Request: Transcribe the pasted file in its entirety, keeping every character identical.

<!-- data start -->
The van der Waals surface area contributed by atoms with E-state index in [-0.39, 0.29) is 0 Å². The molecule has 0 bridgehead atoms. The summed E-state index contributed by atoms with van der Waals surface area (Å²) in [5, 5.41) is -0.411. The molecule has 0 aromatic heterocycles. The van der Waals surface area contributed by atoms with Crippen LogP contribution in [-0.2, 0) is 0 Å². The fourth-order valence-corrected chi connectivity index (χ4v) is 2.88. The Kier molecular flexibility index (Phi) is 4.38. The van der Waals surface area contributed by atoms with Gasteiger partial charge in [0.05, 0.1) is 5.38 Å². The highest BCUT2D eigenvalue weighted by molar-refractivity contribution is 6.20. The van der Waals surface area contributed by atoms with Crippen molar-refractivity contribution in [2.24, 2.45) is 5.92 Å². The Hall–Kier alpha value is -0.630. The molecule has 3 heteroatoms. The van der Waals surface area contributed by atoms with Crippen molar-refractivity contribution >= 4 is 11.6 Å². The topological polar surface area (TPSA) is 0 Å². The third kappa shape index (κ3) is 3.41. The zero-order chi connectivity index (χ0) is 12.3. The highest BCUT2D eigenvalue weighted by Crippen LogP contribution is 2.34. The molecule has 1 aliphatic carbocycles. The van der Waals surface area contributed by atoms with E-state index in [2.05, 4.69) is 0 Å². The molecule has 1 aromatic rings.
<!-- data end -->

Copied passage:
The van der Waals surface area contributed by atoms with E-state index in [-0.39, 0.29) is 0 Å². The molecule has 0 bridgehead atoms. The summed E-state index contributed by atoms with van der Waals surface area (Å²) in [5, 5.41) is -0.411. The molecule has 0 aromatic heterocycles. The van der Waals surface area contributed by atoms with Crippen LogP contribution in [-0.2, 0) is 0 Å². The fourth-order valence-corrected chi connectivity index (χ4v) is 2.88. The Kier molecular flexibility index (Phi) is 4.38. The van der Waals surface area contributed by atoms with Gasteiger partial charge in [0.05, 0.1) is 5.38 Å². The highest BCUT2D eigenvalue weighted by molar-refractivity contribution is 6.20. The van der Waals surface area contributed by atoms with Crippen molar-refractivity contribution in [2.24, 2.45) is 5.92 Å². The Hall–Kier alpha value is -0.630. The molecule has 3 heteroatoms. The van der Waals surface area contributed by atoms with Crippen molar-refractivity contribution >= 4 is 11.6 Å². The topological polar surface area (TPSA) is 0 Å². The third kappa shape index (κ3) is 3.41. The zero-order chi connectivity index (χ0) is 12.3. The highest BCUT2D eigenvalue weighted by Crippen LogP contribution is 2.34. The molecule has 1 aliphatic carbocycles. The van der Waals surface area contributed by atoms with E-state index in [2.05, 4.69) is 0 Å². The molecule has 1 aromatic rings.